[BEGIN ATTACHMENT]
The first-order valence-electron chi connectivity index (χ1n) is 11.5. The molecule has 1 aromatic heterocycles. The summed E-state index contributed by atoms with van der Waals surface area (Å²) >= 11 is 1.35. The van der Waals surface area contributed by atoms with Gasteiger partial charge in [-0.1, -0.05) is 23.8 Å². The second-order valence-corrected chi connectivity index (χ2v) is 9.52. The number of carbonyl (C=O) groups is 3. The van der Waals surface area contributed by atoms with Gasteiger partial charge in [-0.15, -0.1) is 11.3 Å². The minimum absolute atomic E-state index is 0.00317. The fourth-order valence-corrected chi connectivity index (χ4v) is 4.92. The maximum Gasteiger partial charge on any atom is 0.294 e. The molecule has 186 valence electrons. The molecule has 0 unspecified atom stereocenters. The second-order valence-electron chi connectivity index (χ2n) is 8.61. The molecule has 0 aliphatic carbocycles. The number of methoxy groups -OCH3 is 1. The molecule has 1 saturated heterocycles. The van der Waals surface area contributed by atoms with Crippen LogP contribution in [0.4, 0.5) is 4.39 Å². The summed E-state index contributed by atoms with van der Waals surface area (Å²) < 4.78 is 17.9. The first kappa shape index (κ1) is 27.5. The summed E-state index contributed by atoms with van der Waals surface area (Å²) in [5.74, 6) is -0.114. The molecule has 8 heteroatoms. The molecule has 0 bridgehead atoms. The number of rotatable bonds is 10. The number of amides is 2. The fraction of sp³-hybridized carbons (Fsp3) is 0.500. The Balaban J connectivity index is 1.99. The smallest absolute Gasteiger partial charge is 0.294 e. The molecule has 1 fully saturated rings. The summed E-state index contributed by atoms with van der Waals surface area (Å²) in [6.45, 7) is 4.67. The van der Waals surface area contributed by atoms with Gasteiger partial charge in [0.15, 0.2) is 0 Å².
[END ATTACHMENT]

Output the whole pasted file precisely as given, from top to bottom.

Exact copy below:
The first-order valence-electron chi connectivity index (χ1n) is 11.5. The molecule has 1 aromatic heterocycles. The summed E-state index contributed by atoms with van der Waals surface area (Å²) >= 11 is 1.35. The van der Waals surface area contributed by atoms with Gasteiger partial charge in [-0.1, -0.05) is 23.8 Å². The second-order valence-corrected chi connectivity index (χ2v) is 9.52. The number of carbonyl (C=O) groups is 3. The van der Waals surface area contributed by atoms with Gasteiger partial charge in [-0.15, -0.1) is 11.3 Å². The minimum absolute atomic E-state index is 0.00317. The fourth-order valence-corrected chi connectivity index (χ4v) is 4.92. The maximum Gasteiger partial charge on any atom is 0.294 e. The molecule has 186 valence electrons. The molecule has 0 unspecified atom stereocenters. The second-order valence-electron chi connectivity index (χ2n) is 8.61. The molecule has 0 aliphatic carbocycles. The number of methoxy groups -OCH3 is 1. The molecule has 1 saturated heterocycles. The van der Waals surface area contributed by atoms with Crippen LogP contribution in [0.4, 0.5) is 4.39 Å². The summed E-state index contributed by atoms with van der Waals surface area (Å²) < 4.78 is 17.9. The first kappa shape index (κ1) is 27.5. The summed E-state index contributed by atoms with van der Waals surface area (Å²) in [5.74, 6) is -0.114. The molecule has 8 heteroatoms. The molecule has 0 bridgehead atoms. The number of rotatable bonds is 10. The number of amides is 2. The fraction of sp³-hybridized carbons (Fsp3) is 0.500. The Balaban J connectivity index is 1.99. The smallest absolute Gasteiger partial charge is 0.294 e. The molecule has 1 fully saturated rings. The summed E-state index contributed by atoms with van der Waals surface area (Å²) in [6.45, 7) is 4.67. The van der Waals surface area contributed by atoms with Gasteiger partial charge in [0.15, 0.2) is 0 Å².